If you read our previous blog post, you would have known that this past weekend was spent with my son on his first ever deer hunts as the youth season is open here in Iowa. Start to finish, it was absolutely perfect minus not killing the buck we were after. Growing up without my dad in the picture, except for every some odd weeks or months when I'd spend a weekend with him, I always dreamed of being a father that would be able to take his son out hunting. I only have one son, so it's kind of make-it-or-break-it scenario. Well, Brantley, who turns 8 here in mid October, went out with his old man for a chance at shooting a "good buck" with his first real gun (amongst 20-30 toy and nerf guns). I knew the potential ahead as I picked him up from school on Friday afternoon, but he did not. After all, he's just a kid doing kid things thinking about what kids think about.
Friday evening was spent loading the truck up, relaxing, and having a hopeful custom/ritual in a bonfire at home talking about the hunt ahead. He hit the sack early, and my wife and I stayed up at the fire. After a while, I became lost in thought about how special this weekend was to me, how special it could eventually be for my boy decades later, and how I wish I could share this memory with my grandfather who taught me to hunt and fish. I have to admit the emotions were strong at this point. The thoughts were all very sentimental. I was more anxious for our weekend than he was, but that's okay. That is expected. This is his first rodeo.
We got up Saturday morning to hit the road and get to the farms early enough to try and put a Radix Monarch tower blind on one of my Zone 6 farms, where I have a wonderful gentleman hunting in November. There's no stand trees to consider, and a ground blind is not sufficient. As we got about 30 minutes from the house in-route, my truck's oil pressure gauge went to 0. I panicked and pulled over at a gas station just ahead. Thinking I lost all of my oil, and knowing I had probably burned some oil at a minimum, I didn't check the dipstick. I added a few quarts of oil, and finally started back on the road. The gauge didn't reset and the check engine light came on. "Maybe the gauge is broken," I thought. I was 25 minutes from an AutoZone on our route, so I set course for there to get the code reader for the check engine sign. Bad switch. Uh-oh. I added too much oil. This could do damage to the truck, so I got a drain pan, and I started draining oil. Mind you, I have never changed my own oil. Thankfully, YouTube showed me what to do. I dropped 3 quarts of oil in the pan, made a lovely mess, and eventually got back on the road, just expecting something to blow. Luckily, nothing bad happened and we arrived down at the farms.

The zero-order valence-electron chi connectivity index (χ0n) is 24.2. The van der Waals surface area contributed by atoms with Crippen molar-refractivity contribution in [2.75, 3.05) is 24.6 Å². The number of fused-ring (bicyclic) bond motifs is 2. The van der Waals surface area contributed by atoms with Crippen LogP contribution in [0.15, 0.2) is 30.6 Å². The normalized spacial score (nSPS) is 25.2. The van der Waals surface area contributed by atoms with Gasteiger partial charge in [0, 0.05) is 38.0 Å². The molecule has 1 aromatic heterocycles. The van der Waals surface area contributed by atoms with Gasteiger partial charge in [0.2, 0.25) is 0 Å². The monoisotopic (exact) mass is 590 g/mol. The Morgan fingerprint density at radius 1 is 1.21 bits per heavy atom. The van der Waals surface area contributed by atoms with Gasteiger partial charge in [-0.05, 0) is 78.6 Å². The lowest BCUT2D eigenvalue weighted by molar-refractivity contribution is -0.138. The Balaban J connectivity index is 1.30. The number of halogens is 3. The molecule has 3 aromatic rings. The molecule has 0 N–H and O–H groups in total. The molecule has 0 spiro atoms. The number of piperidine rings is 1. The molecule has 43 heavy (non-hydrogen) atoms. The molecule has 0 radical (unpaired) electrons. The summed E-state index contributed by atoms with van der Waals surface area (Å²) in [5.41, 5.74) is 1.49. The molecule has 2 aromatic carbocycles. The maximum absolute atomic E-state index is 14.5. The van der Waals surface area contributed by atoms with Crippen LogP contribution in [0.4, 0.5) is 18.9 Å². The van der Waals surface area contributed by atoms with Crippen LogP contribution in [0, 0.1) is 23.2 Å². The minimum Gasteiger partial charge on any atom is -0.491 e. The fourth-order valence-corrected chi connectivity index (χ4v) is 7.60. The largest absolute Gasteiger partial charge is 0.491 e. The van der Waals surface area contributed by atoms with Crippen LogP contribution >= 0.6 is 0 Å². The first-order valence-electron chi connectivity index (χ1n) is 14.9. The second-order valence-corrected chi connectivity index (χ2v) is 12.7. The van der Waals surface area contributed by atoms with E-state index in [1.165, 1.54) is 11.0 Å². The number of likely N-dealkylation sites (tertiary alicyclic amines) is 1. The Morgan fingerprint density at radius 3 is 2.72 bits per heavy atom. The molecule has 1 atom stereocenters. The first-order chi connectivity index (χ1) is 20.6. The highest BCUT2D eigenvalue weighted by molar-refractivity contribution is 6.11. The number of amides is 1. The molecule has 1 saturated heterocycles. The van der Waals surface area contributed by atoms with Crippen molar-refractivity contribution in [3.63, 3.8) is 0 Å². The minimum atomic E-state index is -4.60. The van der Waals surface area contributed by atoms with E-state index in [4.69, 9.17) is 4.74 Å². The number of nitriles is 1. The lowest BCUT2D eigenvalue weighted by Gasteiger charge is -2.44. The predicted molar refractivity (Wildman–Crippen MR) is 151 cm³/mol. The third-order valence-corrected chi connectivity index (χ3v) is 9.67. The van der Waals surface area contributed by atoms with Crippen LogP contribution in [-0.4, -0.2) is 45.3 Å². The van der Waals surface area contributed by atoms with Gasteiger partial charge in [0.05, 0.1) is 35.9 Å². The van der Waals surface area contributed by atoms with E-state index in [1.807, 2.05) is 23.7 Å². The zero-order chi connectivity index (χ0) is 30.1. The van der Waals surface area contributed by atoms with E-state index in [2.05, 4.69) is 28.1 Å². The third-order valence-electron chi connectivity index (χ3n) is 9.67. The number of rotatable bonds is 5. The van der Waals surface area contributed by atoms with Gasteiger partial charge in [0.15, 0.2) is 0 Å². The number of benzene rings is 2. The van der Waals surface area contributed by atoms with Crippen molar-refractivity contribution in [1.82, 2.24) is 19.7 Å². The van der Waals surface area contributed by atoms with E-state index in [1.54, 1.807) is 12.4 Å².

We went and picked up our blind and chairs, headed to this other farm where we were going to put it up, and we started to get to work. Brantley was an absolute trooper helping me with nuts and bolts, instructions, and trash duty. Due to the vehicle hiccup, we were behind schedule. We ended up getting the tower completely done before we had to either stay and hunt, or go hunt elsewhere. Thinking all of our ruckus was enough reason to get out of there, we went to another farm. Brantley was still undecided if he wanted to try for a buck or a doe, and after a quick conversation, he decided he wanted a buck.
We set out down the hill from where we park where we could shoot across a creek in standing beans next to a big bedding area. We almost always have deer in this vicinity. This farm was special for Brantley and I because it is where he accompanied me turkey hunting this past spring. He immediately was excited once that clicked in his head. We eventually got into our spot, got setup, and started the wait. This was when I thought it was a good time to document the memories a bit with my phone.
After being setup for a while, my Spartan GoCam sent me this below photo from the farm where we were just at building the tower blind overlooking a food plot...
In the photo, you can see the boxes from the blind right where our tower is. The buck is covering the blind tower in the photo. He's at 40-50yds there, and I bet Brantley would have shot this buck no questions asked. If that isn't deer hunting, I don't know what is. Brantley was not as disappointed as I was, but nonetheless, we kept hunting on the other farm.
Around 6:15-6:30PM, I heard something in the corn ahead of us, and out stepped some deer, but I couldn't see much as they were moving a lot and staying around the slight bend. I saw tails and rear ends turning around. Eventually, they crossed the creek and made their way into our 'go area' of the beans. 100-150 yard chip shot. I said, "now is the time to shoot that doe if you want the doe, Bubba!" He said, "Dad, I want to shoot a good buck." Okay then! We watched as that doe and two small dinks went up towards one of my food plots about 600yds away. Boy, did they cover ground to get to that plot. We never saw any of the bucks we were after, but Brantley had an absolute blast. I could easily see that he caught the hunting bug, and that made me extremely happy.